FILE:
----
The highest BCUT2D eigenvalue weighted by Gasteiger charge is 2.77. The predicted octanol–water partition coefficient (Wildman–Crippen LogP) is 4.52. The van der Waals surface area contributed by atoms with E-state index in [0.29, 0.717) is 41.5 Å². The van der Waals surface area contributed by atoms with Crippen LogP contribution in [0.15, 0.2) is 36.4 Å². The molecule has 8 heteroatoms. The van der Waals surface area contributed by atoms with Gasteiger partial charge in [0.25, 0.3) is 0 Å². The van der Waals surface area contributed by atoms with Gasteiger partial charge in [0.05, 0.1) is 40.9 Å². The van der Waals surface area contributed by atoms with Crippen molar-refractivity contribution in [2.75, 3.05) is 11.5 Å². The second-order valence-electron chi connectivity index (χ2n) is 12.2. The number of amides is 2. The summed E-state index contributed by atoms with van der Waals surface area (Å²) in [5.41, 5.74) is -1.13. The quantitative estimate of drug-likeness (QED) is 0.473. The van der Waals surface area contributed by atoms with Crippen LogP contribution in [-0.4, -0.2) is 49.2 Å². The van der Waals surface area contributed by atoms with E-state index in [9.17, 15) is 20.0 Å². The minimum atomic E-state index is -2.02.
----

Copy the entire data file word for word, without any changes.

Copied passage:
The highest BCUT2D eigenvalue weighted by Gasteiger charge is 2.77. The predicted octanol–water partition coefficient (Wildman–Crippen LogP) is 4.52. The van der Waals surface area contributed by atoms with E-state index in [0.29, 0.717) is 41.5 Å². The van der Waals surface area contributed by atoms with Crippen LogP contribution in [0.15, 0.2) is 36.4 Å². The molecule has 8 heteroatoms. The van der Waals surface area contributed by atoms with Gasteiger partial charge in [0.25, 0.3) is 0 Å². The van der Waals surface area contributed by atoms with Gasteiger partial charge in [0.05, 0.1) is 40.9 Å². The van der Waals surface area contributed by atoms with Crippen molar-refractivity contribution in [2.75, 3.05) is 11.5 Å². The second-order valence-electron chi connectivity index (χ2n) is 12.2. The number of amides is 2. The summed E-state index contributed by atoms with van der Waals surface area (Å²) in [5.41, 5.74) is -1.13. The quantitative estimate of drug-likeness (QED) is 0.473. The van der Waals surface area contributed by atoms with Crippen LogP contribution in [-0.4, -0.2) is 49.2 Å². The van der Waals surface area contributed by atoms with E-state index in [9.17, 15) is 20.0 Å². The minimum atomic E-state index is -2.02.